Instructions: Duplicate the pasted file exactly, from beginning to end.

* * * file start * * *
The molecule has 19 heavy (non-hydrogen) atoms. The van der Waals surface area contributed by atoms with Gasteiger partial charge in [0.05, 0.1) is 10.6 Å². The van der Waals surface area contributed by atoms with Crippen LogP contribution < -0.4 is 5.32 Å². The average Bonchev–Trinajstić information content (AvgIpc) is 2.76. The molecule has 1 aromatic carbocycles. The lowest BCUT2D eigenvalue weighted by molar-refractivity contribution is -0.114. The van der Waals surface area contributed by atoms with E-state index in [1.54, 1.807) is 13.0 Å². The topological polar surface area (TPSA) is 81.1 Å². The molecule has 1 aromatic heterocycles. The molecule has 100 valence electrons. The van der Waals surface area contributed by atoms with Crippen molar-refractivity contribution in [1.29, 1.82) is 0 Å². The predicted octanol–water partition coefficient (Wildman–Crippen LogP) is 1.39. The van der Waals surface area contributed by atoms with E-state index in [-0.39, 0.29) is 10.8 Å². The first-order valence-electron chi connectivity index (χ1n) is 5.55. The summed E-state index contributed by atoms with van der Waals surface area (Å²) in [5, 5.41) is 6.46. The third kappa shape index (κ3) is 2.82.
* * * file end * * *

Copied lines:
The molecule has 19 heavy (non-hydrogen) atoms. The van der Waals surface area contributed by atoms with Gasteiger partial charge in [0.05, 0.1) is 10.6 Å². The van der Waals surface area contributed by atoms with Crippen LogP contribution < -0.4 is 5.32 Å². The average Bonchev–Trinajstić information content (AvgIpc) is 2.76. The molecule has 1 aromatic carbocycles. The lowest BCUT2D eigenvalue weighted by molar-refractivity contribution is -0.114. The van der Waals surface area contributed by atoms with E-state index in [1.54, 1.807) is 13.0 Å². The topological polar surface area (TPSA) is 81.1 Å². The molecule has 1 aromatic heterocycles. The molecule has 100 valence electrons. The van der Waals surface area contributed by atoms with Crippen molar-refractivity contribution in [1.29, 1.82) is 0 Å². The predicted octanol–water partition coefficient (Wildman–Crippen LogP) is 1.39. The van der Waals surface area contributed by atoms with E-state index in [-0.39, 0.29) is 10.8 Å². The first-order valence-electron chi connectivity index (χ1n) is 5.55. The summed E-state index contributed by atoms with van der Waals surface area (Å²) in [5, 5.41) is 6.46. The third kappa shape index (κ3) is 2.82.